Lately I’ve been trying to write the perfect pitch synopsis for my query letter. How in the world do you convey tone, voice and character and summarize a 125,000 word plot in 200 words?
Something I’ve run into over and over has been to develop a “voice” for my pitch synopsis. This is something I struggled with the most. My novel, Indigo Blaze, is Young Adult, but with a dark, edgy feel to it. I didn’t want a lot of snarky, angsty feel to the voice like so many other YA novels. So what did I do? I read book jackets in the same genre as my novel.
In my quest for the perfect pitch, I used my blog to ask for feedback from everyone I knew, and joined an online community called YALITCHAT (Young Adult Literature Chat) where I participated in their “Query Kick Around” forum. Fellow chicks Hayley and Janet provided the best suggestions and feedback, and after it all, my pitch synopsis went through approximately ten changes. I was feeling fairly confident it was my best pitch yet.
Finally, the day came to put my new and improved pitch to the test. I was notified by fellow chick, Janet, that an online forum called SavvyAuthors.com was hosting a contest to pitch your novel to literary agents. I promptly signed up, entered two contests, and proceeded to win both.
The first pitch took place with literary agent Laurie McLean of Larson-Pomada Literary Agency on Tuesday at 11:00 am. I was at work, so I took an early lunch break as I waited in the chatroom “lobby”, waiting to be ushered into the “pitching” chatroom. I’ve never used live chat before, so I was rather nervous I would screw it up. There were a few technical problems, such as the server kicking us out two minutes before the pitches were scheduled to begin, forgetting my site password to get back in, and the agent being unable to login to the chatroom. The pitches started about twenty minutes behind, but Laurie was gracious enough to stay until everyone had their chance to pitch.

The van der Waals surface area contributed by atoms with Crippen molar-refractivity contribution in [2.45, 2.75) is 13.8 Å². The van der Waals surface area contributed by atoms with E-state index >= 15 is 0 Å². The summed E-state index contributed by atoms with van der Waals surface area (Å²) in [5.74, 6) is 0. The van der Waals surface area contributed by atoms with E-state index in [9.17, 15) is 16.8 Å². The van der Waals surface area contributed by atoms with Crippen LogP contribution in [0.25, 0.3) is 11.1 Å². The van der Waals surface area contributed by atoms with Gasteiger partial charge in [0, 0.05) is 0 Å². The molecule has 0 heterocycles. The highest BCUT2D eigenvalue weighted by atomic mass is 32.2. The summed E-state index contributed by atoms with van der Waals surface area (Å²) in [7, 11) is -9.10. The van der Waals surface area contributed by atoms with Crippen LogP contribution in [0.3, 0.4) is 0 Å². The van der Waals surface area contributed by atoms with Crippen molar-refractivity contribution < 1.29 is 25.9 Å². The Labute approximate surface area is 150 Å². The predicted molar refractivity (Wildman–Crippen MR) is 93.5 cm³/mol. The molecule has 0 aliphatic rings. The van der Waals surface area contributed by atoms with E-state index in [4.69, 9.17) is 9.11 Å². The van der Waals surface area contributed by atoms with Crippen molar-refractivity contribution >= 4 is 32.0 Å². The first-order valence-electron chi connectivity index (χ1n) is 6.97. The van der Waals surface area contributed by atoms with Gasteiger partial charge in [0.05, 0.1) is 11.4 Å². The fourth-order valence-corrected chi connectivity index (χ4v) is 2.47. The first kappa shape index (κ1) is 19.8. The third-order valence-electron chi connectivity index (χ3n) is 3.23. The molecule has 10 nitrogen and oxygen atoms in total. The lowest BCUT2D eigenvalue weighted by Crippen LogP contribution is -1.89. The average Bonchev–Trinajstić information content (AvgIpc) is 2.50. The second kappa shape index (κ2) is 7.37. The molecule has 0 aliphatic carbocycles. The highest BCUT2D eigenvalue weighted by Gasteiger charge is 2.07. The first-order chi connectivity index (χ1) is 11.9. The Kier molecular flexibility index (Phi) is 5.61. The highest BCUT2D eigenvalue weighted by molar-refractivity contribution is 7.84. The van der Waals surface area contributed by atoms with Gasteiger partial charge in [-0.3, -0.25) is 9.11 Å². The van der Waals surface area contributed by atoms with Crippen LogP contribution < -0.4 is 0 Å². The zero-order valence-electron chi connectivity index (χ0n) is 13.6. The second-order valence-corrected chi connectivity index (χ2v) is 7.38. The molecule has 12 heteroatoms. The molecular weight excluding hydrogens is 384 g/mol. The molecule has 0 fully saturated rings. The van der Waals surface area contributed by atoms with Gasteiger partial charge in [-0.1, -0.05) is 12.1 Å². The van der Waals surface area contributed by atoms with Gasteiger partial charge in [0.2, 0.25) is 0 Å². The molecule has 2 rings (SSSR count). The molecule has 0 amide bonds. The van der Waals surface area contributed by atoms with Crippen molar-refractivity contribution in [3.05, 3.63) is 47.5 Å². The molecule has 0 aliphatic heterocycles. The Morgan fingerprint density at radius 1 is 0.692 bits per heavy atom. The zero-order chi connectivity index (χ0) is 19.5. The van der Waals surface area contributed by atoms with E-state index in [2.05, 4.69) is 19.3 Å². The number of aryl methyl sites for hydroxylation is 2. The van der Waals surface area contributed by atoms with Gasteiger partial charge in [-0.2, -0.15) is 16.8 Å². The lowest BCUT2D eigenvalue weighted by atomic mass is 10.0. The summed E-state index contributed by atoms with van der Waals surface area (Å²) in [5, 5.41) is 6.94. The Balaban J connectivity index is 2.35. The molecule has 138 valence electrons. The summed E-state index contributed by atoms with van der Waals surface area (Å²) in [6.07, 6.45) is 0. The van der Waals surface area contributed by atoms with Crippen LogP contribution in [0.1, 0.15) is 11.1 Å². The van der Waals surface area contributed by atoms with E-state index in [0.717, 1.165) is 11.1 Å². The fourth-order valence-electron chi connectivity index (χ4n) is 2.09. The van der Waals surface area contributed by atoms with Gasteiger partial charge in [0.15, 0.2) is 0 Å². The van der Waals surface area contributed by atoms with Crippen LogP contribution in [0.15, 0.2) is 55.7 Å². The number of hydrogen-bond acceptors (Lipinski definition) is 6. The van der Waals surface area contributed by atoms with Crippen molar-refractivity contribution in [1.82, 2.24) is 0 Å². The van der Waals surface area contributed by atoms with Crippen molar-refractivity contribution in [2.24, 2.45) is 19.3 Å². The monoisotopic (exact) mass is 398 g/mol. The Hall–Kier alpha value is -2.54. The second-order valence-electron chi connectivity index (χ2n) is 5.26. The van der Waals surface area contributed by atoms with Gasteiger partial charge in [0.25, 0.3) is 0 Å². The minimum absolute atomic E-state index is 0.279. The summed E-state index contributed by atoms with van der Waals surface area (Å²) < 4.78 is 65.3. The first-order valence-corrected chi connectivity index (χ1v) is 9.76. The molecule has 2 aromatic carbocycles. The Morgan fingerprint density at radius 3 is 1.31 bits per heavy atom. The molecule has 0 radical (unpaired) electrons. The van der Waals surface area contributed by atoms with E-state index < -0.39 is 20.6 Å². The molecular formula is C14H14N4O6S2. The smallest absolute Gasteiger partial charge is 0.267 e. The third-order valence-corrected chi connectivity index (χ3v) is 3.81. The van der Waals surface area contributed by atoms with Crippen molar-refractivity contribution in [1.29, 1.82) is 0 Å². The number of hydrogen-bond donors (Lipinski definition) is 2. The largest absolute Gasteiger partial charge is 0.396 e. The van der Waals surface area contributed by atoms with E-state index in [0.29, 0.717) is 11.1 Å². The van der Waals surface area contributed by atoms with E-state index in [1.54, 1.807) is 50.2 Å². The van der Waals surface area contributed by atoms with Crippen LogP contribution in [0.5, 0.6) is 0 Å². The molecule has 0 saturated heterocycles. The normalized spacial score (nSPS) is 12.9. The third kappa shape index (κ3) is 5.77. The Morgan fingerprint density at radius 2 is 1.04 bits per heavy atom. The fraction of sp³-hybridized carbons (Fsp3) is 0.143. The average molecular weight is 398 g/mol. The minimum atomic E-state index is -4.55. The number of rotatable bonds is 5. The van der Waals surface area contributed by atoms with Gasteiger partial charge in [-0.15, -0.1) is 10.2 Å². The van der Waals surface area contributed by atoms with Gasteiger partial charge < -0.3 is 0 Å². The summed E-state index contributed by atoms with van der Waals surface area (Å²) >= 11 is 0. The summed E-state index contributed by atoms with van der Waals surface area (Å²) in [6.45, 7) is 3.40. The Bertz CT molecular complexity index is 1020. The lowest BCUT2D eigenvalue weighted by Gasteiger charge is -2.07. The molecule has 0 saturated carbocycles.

Once into the “pitching” chatroom, Laurie immediately welcomed me and invited me to show her my pitch. I cut and pasted it, hopeful that all of the feedback I had gotten and changes I had made would impress her. Laurie asked a few clarifying questions and made a few comments – but because I was so nervous, I can’t remember them anymore! At the end, she asked for a partial and a two-page synopsis!
Well, this wasn’t the end of my good luck streak! The next day I was notified about winning the second contest - a pitch to agent Kathleen Ortiz of Lowenstein Associates Inc. literary agency. I was far less nervous for this pitch, now that I was a chatroom pitching pro!
Kathleen seemed really interested in my pitch, read it twice over, and had some very specific questions and also some pointers for my pitch. At the end of the pitch she told me she liked my premise and wanted to see a partial, but only if I cut 25,000 words! Apparently publishers cringe at anything over 100,000 words! I agreed and off I went to render my ms down (again).
I’m still a little lightheaded about the whole experience, feeling hopeful, but trying not to get too excited. Kathleen Ortiz’s blog is pretty clear about the odds of getting a contract, saying of the 1,600 submissions she has received since January, only about 1% are successful.
My next step is to polish. I plan to read through my ms one more time, to ensure the cuts I made haven’t left threads dangling or ghosts of story lines that no longer exist. Then I’m turning it over to a hired editor to comb it for grammar and punctuation. Am I missing anything? Do you have any suggestions for me, to ensure I put the most polished product forward?